I just think that’s one of those things. When change happens, people find it uncomfortable and I understand some of the reasons for that. Change is never easy, particularly in a political party, because things have been done in a certain way for a long time. I actually think, if you look at the debate in the last few months, right across the party, the unions, socialist societies and others, people have handled it in an incredibly mature way. People’s fear was we’re going to spend seven months talking about ourselves, we haven’t done that. We’ve talked about the bedroom tax, the 50p tax, the energy price freeze, all of those things, I think we’ve taken it in our stride, it’s been difficult for some people, and I understand the reasons for that, but I think the party’s behaved in an incredibly mature way.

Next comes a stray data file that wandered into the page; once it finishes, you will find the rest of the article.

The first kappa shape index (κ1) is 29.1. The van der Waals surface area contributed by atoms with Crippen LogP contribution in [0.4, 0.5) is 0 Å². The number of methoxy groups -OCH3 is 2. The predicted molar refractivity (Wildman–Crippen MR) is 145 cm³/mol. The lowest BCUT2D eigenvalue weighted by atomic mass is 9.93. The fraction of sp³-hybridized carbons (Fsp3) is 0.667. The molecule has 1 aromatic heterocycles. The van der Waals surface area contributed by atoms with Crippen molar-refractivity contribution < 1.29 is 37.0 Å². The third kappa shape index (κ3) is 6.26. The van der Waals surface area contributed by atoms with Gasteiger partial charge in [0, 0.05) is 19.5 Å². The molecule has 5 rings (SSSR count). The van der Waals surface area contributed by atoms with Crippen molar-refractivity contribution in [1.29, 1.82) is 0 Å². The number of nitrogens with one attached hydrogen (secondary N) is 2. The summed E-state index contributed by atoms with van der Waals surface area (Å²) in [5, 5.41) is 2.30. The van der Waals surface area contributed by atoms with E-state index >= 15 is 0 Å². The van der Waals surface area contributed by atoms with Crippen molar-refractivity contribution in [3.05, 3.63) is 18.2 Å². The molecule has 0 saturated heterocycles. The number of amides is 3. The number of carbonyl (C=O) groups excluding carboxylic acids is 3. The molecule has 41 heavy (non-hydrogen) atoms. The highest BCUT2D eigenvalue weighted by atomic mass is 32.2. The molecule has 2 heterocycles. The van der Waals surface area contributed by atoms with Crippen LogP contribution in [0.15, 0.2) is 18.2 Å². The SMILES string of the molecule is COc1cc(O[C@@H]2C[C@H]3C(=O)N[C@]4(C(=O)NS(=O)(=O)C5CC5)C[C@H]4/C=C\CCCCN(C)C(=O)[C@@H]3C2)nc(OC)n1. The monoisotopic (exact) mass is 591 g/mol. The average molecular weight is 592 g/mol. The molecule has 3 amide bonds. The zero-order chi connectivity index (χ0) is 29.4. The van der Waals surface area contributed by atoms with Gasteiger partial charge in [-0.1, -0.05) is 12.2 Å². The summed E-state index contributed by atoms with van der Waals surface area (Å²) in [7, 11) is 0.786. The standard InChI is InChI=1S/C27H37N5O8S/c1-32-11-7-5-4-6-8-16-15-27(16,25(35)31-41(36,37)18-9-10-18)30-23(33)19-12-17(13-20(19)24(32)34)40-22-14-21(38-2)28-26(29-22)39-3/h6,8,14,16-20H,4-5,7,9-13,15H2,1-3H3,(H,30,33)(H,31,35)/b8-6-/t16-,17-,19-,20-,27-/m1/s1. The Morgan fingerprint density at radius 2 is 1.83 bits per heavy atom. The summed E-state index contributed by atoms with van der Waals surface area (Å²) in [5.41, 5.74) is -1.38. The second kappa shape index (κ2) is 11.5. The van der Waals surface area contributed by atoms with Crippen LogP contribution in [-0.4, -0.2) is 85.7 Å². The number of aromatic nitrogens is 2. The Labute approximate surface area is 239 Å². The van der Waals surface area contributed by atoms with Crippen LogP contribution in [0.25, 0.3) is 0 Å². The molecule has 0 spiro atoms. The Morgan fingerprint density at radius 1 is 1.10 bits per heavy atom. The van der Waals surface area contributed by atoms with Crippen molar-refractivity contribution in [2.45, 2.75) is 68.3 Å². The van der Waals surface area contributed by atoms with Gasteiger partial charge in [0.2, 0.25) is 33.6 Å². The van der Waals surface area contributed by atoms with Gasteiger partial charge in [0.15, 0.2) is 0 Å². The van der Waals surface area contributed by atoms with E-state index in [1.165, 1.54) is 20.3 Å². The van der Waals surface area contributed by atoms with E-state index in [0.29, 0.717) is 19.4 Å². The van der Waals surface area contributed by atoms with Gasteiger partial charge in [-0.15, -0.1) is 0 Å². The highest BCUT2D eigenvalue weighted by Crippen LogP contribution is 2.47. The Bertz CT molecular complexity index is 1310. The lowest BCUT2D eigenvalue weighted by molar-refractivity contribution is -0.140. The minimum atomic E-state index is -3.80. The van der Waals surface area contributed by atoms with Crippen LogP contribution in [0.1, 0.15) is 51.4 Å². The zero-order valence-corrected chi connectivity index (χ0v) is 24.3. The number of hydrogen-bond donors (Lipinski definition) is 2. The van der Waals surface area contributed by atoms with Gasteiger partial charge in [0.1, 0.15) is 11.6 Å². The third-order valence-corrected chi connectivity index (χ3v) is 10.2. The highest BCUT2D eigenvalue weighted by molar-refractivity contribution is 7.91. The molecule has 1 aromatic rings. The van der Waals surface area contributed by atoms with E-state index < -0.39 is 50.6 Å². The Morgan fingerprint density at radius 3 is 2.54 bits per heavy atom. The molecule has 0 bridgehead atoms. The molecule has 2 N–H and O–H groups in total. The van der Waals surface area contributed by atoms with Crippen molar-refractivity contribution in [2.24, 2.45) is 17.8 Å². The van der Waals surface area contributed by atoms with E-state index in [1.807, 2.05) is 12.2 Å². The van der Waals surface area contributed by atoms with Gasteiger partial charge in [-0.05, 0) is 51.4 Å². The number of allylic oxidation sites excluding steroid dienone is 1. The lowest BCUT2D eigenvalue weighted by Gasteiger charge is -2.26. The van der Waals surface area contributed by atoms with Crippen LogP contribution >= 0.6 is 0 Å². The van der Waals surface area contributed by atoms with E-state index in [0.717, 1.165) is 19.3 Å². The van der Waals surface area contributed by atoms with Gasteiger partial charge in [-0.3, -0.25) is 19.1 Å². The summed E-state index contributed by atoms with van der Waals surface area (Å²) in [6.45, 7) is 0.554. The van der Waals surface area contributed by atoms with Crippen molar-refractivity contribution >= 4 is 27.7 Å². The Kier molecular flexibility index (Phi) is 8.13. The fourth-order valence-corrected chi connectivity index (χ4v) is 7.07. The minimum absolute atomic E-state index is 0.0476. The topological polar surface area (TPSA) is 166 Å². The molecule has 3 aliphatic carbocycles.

On the importance of Arnie Graf 

One of the key figures behind Miliband’s ambition to make Labour a “movement” is Arnie Graf, the godfather of community organising and a mentor of the young Barack Obama, who was appointed by Labour to train activists in the campaigning methods he pioneered in Chicago. But the American is not universally admired in the party, with some recently raising questions over his immigration status (via a story in the Sun) in an attempt to damage his position (and that of one of his allies, Labour general secretary Ian MacNicol). Miliband, however, was fulsome in his praise for Graf: